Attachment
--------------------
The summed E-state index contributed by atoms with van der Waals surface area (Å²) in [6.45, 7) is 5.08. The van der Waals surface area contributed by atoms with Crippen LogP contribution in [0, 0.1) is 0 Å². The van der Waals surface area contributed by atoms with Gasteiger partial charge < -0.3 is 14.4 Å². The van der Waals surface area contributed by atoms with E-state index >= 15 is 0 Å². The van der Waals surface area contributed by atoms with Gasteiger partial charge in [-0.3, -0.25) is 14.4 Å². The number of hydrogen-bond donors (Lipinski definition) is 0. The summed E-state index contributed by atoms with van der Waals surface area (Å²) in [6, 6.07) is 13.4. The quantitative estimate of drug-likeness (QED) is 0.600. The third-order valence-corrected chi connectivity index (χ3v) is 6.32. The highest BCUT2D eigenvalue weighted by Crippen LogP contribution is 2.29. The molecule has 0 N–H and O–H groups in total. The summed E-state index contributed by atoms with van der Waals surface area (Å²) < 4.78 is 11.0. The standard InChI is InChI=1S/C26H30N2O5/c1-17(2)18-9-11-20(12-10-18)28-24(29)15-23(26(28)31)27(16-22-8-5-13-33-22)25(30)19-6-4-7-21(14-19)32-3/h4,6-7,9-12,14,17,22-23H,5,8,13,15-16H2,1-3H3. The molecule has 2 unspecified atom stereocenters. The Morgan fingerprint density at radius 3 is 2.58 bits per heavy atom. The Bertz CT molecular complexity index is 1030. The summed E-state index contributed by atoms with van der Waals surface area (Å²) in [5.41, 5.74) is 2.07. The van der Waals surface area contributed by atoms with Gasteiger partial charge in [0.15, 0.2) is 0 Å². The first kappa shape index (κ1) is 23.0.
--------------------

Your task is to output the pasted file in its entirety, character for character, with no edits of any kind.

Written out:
The summed E-state index contributed by atoms with van der Waals surface area (Å²) in [6.45, 7) is 5.08. The van der Waals surface area contributed by atoms with Crippen LogP contribution in [0, 0.1) is 0 Å². The van der Waals surface area contributed by atoms with Gasteiger partial charge < -0.3 is 14.4 Å². The van der Waals surface area contributed by atoms with E-state index >= 15 is 0 Å². The van der Waals surface area contributed by atoms with Gasteiger partial charge in [-0.3, -0.25) is 14.4 Å². The number of hydrogen-bond donors (Lipinski definition) is 0. The summed E-state index contributed by atoms with van der Waals surface area (Å²) in [6, 6.07) is 13.4. The quantitative estimate of drug-likeness (QED) is 0.600. The third-order valence-corrected chi connectivity index (χ3v) is 6.32. The highest BCUT2D eigenvalue weighted by Crippen LogP contribution is 2.29. The molecule has 0 N–H and O–H groups in total. The summed E-state index contributed by atoms with van der Waals surface area (Å²) < 4.78 is 11.0. The standard InChI is InChI=1S/C26H30N2O5/c1-17(2)18-9-11-20(12-10-18)28-24(29)15-23(26(28)31)27(16-22-8-5-13-33-22)25(30)19-6-4-7-21(14-19)32-3/h4,6-7,9-12,14,17,22-23H,5,8,13,15-16H2,1-3H3. The molecule has 2 unspecified atom stereocenters. The Morgan fingerprint density at radius 3 is 2.58 bits per heavy atom. The Bertz CT molecular complexity index is 1030. The summed E-state index contributed by atoms with van der Waals surface area (Å²) in [5.41, 5.74) is 2.07. The van der Waals surface area contributed by atoms with Gasteiger partial charge in [0.15, 0.2) is 0 Å². The first kappa shape index (κ1) is 23.0.